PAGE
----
“Music does everything for me,” says Aisha Kahlil. “It heals me. It uplifts me. It has brought me back from the brink of despair.”
Kahlil is a vocalist in the Grammy-nominated ensemble Sweet Honey in the Rock, whose sound encompasses elements of gospel, jazz, folk, hip hop, and rhythm and blues. Now in its 50th year, Sweet Honey in the Rock will take the stage at Provincetown Town Hall this Sunday, Dec. 18, at 3 p.m. as part of Payomet’s Road Show series.
The show is called “Celebrating the Holydays” and will feature “a rare fusion of traditional American holiday spiritual songs and hymns, as well as songs from other cultures and religions ranging from Africa to Israel,” according to the Payomet website.
Kahlil says the ensemble has changed quite a bit over the last half century. The group was founded in 1973 by Bernice Johnson Reagon, who was a member of the Student Nonviolent Coordinating Committee Freedom Singers in Albany, Ga. In its earliest days, Sweet Honey in the Rock was an a cappella quartet. (Reagon retired from the group in 2004.) The ensemble began integrating percussion several years ago and has recently expanded to include bass player Romeir Mendez.
Kahlil, who is based in Silver Spring, Md., has been performing with the group since 1981. She has also worked as a choreographer and dancer. “I love the deepening of myself inside of sound,” she says.
Several other longtime members will be performing Sunday in Provincetown, including Carol Maillard, who was one of the group’s four original vocalists, and Louise Robinson, another from the initial lineup who returned in 2004 after taking a break to perform on and off Broadway.
The ensemble has been nominated for three Grammy awards and was among those chosen to perform “This Land Is Your Land” at the centennial celebration of Woody Guthrie at the Kennedy Center in Washington, D.C. in 2013.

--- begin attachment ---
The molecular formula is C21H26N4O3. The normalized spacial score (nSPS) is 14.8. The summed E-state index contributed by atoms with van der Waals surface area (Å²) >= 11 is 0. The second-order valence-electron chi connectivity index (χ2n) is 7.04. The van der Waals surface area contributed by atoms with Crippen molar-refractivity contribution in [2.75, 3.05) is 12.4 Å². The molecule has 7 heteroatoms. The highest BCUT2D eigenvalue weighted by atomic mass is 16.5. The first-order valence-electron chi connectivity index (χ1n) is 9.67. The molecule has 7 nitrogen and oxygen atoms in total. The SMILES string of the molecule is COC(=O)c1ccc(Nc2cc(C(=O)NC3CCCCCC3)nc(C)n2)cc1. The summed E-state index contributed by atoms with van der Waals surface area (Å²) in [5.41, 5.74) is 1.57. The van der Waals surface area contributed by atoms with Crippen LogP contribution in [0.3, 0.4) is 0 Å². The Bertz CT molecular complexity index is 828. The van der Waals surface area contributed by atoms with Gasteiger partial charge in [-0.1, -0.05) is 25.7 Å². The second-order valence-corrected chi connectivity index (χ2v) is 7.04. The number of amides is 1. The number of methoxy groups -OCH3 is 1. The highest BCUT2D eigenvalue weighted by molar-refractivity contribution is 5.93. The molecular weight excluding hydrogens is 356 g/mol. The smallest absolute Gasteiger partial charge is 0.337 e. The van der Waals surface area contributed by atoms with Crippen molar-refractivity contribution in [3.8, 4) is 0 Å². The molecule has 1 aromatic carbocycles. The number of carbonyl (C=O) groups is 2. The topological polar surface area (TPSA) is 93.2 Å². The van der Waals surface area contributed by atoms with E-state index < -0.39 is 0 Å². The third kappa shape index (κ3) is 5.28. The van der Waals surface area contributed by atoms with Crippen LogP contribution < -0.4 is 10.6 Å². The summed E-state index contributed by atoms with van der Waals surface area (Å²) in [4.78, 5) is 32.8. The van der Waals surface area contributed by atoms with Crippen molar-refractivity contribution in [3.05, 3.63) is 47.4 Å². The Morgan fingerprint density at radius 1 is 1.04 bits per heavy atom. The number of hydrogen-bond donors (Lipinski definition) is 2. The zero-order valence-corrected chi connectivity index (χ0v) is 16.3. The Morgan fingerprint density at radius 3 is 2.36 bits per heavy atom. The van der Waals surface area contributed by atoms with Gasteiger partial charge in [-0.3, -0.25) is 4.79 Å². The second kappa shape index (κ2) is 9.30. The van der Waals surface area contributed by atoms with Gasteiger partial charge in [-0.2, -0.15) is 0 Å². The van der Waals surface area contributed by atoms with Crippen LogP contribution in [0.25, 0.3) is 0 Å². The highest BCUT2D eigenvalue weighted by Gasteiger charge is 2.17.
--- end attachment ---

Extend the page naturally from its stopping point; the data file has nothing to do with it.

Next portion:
Listening to Sweet Honey in the Rock feels like being swept along with a swelling wave before it crests. Even when the music expresses injustice and terror, there is an overwhelming sense of beauty. The music is alive with a force both unnerving and life-giving, as haunting as it is swaddling.
#LoveInEvolution, the groups last album, was released in 2016. According to its website, the best songs “come literally ripped from the headlines of today’s world news, railing against systemic injustice as it pertains to people of color — past and present — police brutality, gun control and the Black Lives Matter movement.”
A standout track on the album, “Oh, Sankofa,” describes the Tulsa race massacre of 1921. Sankofa is a word used by the Ghanaian Akan tribe meaning “it is not taboo to fetch what is at risk of being left behind.” The lyrics express the need to remember what is painful: “We must remember, perhaps forgive but not forget, so we will not repeat the past; the things that we regret.”
The group’s voices, set to the rhythm of a twanging bass, are twistingly joyous even as they mourn and recount the violence: “Greenwood bombed from the air, Little Africa burned to the ground; the residents of Black Wall Street were murdered and gunned down.” The work is both melodic and melancholic, a cadence of horror and hope.
The collective maintains its commitment by adapting as injustice evolves. “Second Line Blues,” another track on #LoveInEvolution, begins with wordless humming in a wistful timbre before a voice enters the texture: “The place is Anytown, U.S.A. It’s just another sunny day.” Set against a sturdy snare drumbeat, the voice then begins to list the names of those lost to gun violence and hate crimes.
“Since we started writing this piece, we’ve had to keep adding names,” says Maillard in the press material for the group’s current tour. “And sadly, we’ll be adding more before things change.”
In May 2020, members of the collective recorded a version of Nina Simone’s “Come Ye (from a distance)” while in Covid-mandated isolation. The video, available on YouTube, was produced as part of This Moment, described as “a virtual rally and artistic uprising for an inclusive America.” The video includes an American Sign Language (ASL) interpreter, as does each of the ensemble’s live shows. (Barbara Hunt will provide live ASL interpretation at town hall on Dec. 18, and discounted tickets are available for those who identify as deaf or hard of hearing.)
For Kahlil, it’s music that shows “there’s still hope for life, a better life, for love.” Atrocity and beauty would seem to be impossible to capture at the same time, but somehow Sweet Honey in the Rock manages to reconfigure this separation to show how often they coexist. It’s a superterrestrial feat.
Kahlil sees it as a sacred one, too. “Music is the holy art for me,” she says.
Celebrating the Holydays
The event: Sweet Honey in the Rock in concert as part of Payomet’s Road Show series
The time: Sunday, Dec. 18, 3 p.m.
The place: Provincetown Town Hall, 260 Commercial St.
The cost: $30-$55 at payomet.org, with discounts for those who identify as deaf or hard of hearing